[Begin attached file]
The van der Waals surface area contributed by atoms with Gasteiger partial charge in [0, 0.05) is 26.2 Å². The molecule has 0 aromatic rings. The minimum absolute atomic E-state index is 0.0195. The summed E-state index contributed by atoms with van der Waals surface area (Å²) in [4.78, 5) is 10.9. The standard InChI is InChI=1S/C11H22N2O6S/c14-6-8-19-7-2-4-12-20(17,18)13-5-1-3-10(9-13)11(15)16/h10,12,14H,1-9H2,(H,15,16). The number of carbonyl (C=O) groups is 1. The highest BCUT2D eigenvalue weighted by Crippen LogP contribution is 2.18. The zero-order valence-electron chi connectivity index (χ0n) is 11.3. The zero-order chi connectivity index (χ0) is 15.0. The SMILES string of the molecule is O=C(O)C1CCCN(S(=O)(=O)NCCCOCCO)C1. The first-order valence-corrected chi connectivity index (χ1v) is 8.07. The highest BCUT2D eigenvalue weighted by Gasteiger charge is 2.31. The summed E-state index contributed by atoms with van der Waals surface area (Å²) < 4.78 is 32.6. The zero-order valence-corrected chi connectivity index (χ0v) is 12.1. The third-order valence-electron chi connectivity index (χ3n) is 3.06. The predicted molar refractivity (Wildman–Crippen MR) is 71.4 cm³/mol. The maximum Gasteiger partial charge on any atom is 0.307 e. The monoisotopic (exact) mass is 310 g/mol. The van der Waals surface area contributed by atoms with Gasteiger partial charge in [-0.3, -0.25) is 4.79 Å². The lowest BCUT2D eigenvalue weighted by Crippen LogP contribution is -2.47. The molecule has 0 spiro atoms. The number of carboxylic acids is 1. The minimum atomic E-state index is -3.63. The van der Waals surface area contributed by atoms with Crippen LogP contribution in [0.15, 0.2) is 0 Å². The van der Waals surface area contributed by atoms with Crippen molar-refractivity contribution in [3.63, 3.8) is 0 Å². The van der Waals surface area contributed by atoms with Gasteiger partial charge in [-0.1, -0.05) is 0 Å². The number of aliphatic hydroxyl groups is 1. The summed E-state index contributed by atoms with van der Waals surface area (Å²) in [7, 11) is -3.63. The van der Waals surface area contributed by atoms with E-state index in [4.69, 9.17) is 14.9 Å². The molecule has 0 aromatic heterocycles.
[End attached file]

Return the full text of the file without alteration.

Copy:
The van der Waals surface area contributed by atoms with Gasteiger partial charge in [0, 0.05) is 26.2 Å². The molecule has 0 aromatic rings. The minimum absolute atomic E-state index is 0.0195. The summed E-state index contributed by atoms with van der Waals surface area (Å²) in [4.78, 5) is 10.9. The standard InChI is InChI=1S/C11H22N2O6S/c14-6-8-19-7-2-4-12-20(17,18)13-5-1-3-10(9-13)11(15)16/h10,12,14H,1-9H2,(H,15,16). The number of carbonyl (C=O) groups is 1. The highest BCUT2D eigenvalue weighted by Crippen LogP contribution is 2.18. The zero-order valence-electron chi connectivity index (χ0n) is 11.3. The zero-order chi connectivity index (χ0) is 15.0. The SMILES string of the molecule is O=C(O)C1CCCN(S(=O)(=O)NCCCOCCO)C1. The first-order valence-corrected chi connectivity index (χ1v) is 8.07. The highest BCUT2D eigenvalue weighted by Gasteiger charge is 2.31. The summed E-state index contributed by atoms with van der Waals surface area (Å²) < 4.78 is 32.6. The zero-order valence-corrected chi connectivity index (χ0v) is 12.1. The third-order valence-electron chi connectivity index (χ3n) is 3.06. The predicted molar refractivity (Wildman–Crippen MR) is 71.4 cm³/mol. The maximum Gasteiger partial charge on any atom is 0.307 e. The monoisotopic (exact) mass is 310 g/mol. The van der Waals surface area contributed by atoms with Gasteiger partial charge in [-0.3, -0.25) is 4.79 Å². The lowest BCUT2D eigenvalue weighted by Crippen LogP contribution is -2.47. The molecule has 0 spiro atoms. The number of carboxylic acids is 1. The minimum atomic E-state index is -3.63. The van der Waals surface area contributed by atoms with Crippen LogP contribution in [0.15, 0.2) is 0 Å². The van der Waals surface area contributed by atoms with Crippen molar-refractivity contribution in [3.63, 3.8) is 0 Å². The van der Waals surface area contributed by atoms with Gasteiger partial charge in [-0.1, -0.05) is 0 Å². The number of aliphatic hydroxyl groups is 1. The summed E-state index contributed by atoms with van der Waals surface area (Å²) in [7, 11) is -3.63. The van der Waals surface area contributed by atoms with E-state index in [4.69, 9.17) is 14.9 Å². The molecule has 0 aromatic heterocycles.